Nesmith had a resurgence of sorts as a businessperson. In 1986, MTV aired The Monkees again as a salute to their 20th anniversary. No one had foreseen the show would become a huge hit again, especially with teenagers. Nesmith appeared with the trio once or twice, but mostly avoided the excitement unless it suited his agenda. In 1987 he and Kathryn divorced quietly. Nesmith began to have troubles with Pacific Arts; PBS sued, and there were countersuits. The legal mess would go on for nearly 10 years.

In 1990 Nesmith met a model named Victoria Kennedy and was smitten. She was 24 years his junior, but he felt a connection. They married in 2000 but divorced in 2011 when Nesmith discovered she was cheating with another man. He felt it was partially deserved, considering his past life. Nesmith was crushed and seemingly lost. Then in 1998 a jury found PBS at fault and awarded Nesmith and Pacific Arts more than $48 million. He settled out of court for a lower amount. Nesmith later said, “It’s like finding out your stereo is stolen by your grandmother. You’re happy to get it back, but sad to find out your grandma is a thief.”

Nesmith was once again wealthy, but he folded Pacific Arts. In 2012, right after Davy Jones suddenly died, my wife and I went to Dallas to see the Monkees — Micky, Mike and Peter. The show was stunning. I went to see Nesmith; I’d never seen him live. The Monkees did all their songs in chronological order, with a screen behind them that synchronized old videos and then segued to the group on stage. It was magic — one of the best times I’ve ever had.

Nesmith seemed content — happy. After Tork died on Feb. 21, 2019, Nesmith was seen on several interviews, where he became visibly upset. He made a tribute video to Tork. He seemed to finally understand the Monkees. He said for the first time he figured out “Last Train to Clarksville” is a song about a soldier leaving his sweetheart for Vietnam. The lyrics touched him, and he said “The Monkees were a force.”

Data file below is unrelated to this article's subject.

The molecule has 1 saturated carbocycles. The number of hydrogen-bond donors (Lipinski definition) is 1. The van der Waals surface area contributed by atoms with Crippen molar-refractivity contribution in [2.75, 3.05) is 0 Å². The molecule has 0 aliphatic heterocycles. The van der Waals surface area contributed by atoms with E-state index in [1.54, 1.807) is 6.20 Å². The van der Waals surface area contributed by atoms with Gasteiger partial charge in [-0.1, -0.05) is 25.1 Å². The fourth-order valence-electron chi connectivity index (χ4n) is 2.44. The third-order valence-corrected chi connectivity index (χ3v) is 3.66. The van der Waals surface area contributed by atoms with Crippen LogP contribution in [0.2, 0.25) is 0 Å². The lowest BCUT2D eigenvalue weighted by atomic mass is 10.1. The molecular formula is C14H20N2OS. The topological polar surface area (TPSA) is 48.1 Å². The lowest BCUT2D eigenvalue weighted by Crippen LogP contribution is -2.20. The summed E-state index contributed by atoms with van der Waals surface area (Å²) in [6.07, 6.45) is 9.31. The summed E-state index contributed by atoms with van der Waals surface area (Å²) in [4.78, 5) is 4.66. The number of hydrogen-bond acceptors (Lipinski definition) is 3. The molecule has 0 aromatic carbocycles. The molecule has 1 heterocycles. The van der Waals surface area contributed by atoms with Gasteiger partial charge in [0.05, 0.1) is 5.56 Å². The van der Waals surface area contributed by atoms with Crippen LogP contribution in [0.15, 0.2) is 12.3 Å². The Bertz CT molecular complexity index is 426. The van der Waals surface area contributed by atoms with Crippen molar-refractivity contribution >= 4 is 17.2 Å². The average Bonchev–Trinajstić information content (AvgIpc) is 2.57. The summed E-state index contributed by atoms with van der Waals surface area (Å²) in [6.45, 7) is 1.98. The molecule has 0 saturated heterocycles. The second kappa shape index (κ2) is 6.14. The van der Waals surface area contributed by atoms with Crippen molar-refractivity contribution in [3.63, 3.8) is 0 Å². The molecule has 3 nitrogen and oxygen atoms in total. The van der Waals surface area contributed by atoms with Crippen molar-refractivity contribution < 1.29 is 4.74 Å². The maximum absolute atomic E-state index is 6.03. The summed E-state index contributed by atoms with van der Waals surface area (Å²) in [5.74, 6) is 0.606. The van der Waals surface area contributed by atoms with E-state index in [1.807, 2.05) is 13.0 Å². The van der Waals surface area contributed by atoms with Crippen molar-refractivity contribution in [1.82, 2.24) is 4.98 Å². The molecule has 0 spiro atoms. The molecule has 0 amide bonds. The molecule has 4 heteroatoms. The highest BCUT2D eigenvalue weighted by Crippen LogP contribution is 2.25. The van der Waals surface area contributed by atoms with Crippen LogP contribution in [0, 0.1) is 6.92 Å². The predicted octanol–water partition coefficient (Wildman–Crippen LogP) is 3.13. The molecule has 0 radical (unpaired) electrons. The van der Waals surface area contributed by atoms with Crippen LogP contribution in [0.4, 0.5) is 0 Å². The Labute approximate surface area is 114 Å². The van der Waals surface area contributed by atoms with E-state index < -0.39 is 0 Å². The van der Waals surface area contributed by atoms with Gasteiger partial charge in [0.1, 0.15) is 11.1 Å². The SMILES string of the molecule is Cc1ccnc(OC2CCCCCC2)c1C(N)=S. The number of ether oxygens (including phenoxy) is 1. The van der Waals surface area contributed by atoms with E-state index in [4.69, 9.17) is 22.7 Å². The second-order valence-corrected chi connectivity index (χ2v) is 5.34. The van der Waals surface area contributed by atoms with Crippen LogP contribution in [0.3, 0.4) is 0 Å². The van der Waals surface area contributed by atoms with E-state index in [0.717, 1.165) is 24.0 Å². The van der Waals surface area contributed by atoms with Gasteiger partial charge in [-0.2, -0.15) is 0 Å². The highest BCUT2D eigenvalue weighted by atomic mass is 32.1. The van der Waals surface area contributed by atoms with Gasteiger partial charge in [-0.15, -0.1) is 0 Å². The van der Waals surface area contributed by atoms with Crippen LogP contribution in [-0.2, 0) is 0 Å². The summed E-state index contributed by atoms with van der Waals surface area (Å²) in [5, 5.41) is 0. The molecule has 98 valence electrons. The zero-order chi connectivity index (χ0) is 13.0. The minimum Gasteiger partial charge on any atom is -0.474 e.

It’s sad it took Nesmith so long to figure this out: the Monkees were a TV show that became a band. The boys received brilliant material from Hall of Fame songwriters, but they still had to deliver the songs, and the songs still sell. In his book, The Monkees, Head and the 60s, Peter Mills makes the point that the group may not have been authentic, but the music was authentic, some of the greatest pop of all time.

Andy Greene of Rolling Stone, in a tribute story called “Me and the Monkee: A Final Visit with Mike Nesmith,” says Nesmith realized this on the last tour. Mike seemed to know he was dying, yet he played his heart out on his final tour with Dolenz, which ended four weeks before his death. Greene says, “He looked like he loved being a Monkee.”

Almost normal, but still contrary to ordinary, Nesmith never stopped ripping Don Kirshner from the stage. “Kirshner never got it,” exclaimed Nesmith on his second-to-last tour. (Still, by February 1967 the Monkees, singing songs selected by Kirshner, had sold an astonishing 27 million records.)

Nesmith died finally content with the Monkees, content with their legacy and with his life. The group had four No. 1 albums on the Billboard 200 in 1967, a record to this day. Dolenz, the best and most under-appreciated rock ’n’ roll voice in history, released an album on May 21, 2021, called Dolenz sings Nesmith. “My mom was brought up in Texas,” said Dolenz. “We always connected.”  The album was produced by Nesmith’s son, Christian. It’s a great tribute to one of Texas’ best country-rock songwriters.